Metro Weekly

Spotlight: Atlas Obscura offers eclectic and eccentric digital entertainment

Many new experiences stem from the organization's Wonder From Home initiative

atlas obscura

Atlas Obscura: Armen Ra — Photo: Josef Jasso

As the general manager of Atlas Obscura’s Experiences division, Megan Roberts has had a unique hand in making the website and its offerings as eclectic and eccentric and entertaining as they come. Where else, for instance, could you get to know a Stroh violinist, learn about the supernatural cats of Japan, meet a queer community-building soupmaker and chef, learn how to make mead vinegar from honey, and take a “sound bath” with a theremin-playing drag performer?

“It’s a fun rabbit hole to go down,” says Roberts.

Founded in 2009 by Joshua Foer and Dylan Thuras, Atlas Obscura was “built to highlight and celebrate the world’s hidden wonders,” shared through original editorial content, highlights of which have been turned into a bestselling book, a second edition of which was recently released. Roughly eight years ago, Roberts signed on to help bolster that content by helping to oversee the development of events “to actually get our audience out experiencing those incredible places, kind of hidden, untold histories, and obscure but fascinating finds.”

For the time being, in-person experiences have been put on hold, but the company has responded to the COVID-19 pandemic by “building from scratch an online experience business.” Among the newer online offerings Roberts singles out is “Atlas Obscura LIVE,” a monthly variety show featuring “different presentations that are built around a theme,” with Games the focus of the next one, set for May 28.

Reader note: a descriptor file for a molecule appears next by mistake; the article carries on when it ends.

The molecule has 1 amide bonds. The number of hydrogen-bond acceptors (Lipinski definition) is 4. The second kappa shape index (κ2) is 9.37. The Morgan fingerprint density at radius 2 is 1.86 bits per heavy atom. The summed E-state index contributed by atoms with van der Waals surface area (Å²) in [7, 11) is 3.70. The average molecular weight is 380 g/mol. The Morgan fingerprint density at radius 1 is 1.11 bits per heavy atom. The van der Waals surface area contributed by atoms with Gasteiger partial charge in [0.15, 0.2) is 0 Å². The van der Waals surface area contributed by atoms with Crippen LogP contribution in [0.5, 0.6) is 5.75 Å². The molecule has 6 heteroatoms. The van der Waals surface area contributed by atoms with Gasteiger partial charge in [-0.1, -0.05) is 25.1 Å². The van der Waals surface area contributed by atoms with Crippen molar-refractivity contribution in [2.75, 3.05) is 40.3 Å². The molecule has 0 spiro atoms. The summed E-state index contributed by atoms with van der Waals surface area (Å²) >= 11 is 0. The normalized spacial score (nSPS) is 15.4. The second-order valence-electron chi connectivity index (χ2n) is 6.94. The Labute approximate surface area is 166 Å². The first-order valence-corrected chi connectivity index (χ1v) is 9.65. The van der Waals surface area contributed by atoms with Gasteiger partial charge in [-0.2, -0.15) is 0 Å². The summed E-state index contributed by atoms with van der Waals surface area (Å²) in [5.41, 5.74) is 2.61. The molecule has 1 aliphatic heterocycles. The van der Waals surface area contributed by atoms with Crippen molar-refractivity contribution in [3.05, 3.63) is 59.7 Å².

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Many of the new experiences stem from the Brooklyn-based organization’s Wonder From Home initiative, which, says Roberts, was launched “to highlight and support our community [of] incredible experts and artists and small businesses and collectors” while also re-emphasizing a core value, that of “keeping open to a sense of possibility in a time that’s really difficult for everyone.”

Says Roberts, “It’s been really amazing how quickly both our audiences have responded to our online offerings, but also how many of the artists and the experts in the locations that we work with have just really been excited about [the] opportunity to share their story with a global audience as opposed to just the people [in their] location.”

Since the pandemic, the site has also “seen a big increase in the number of submissions from people who…instead of being out in the world exploring, are kind of reminiscing on some of the incredible things that they’ve seen in the past and sharing those with us,” says Roberts. “We are loving getting those submissions. So much of what we do and can offer is really because of our amazing community of contributors.”

To explore the online offerings of Atlas Obscura, visit

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Doug Rule covers the arts, theater, music, food, nightlife and culture as contributing editor for Metro Weekly. Follow him on Twitter @ruleonwriting.

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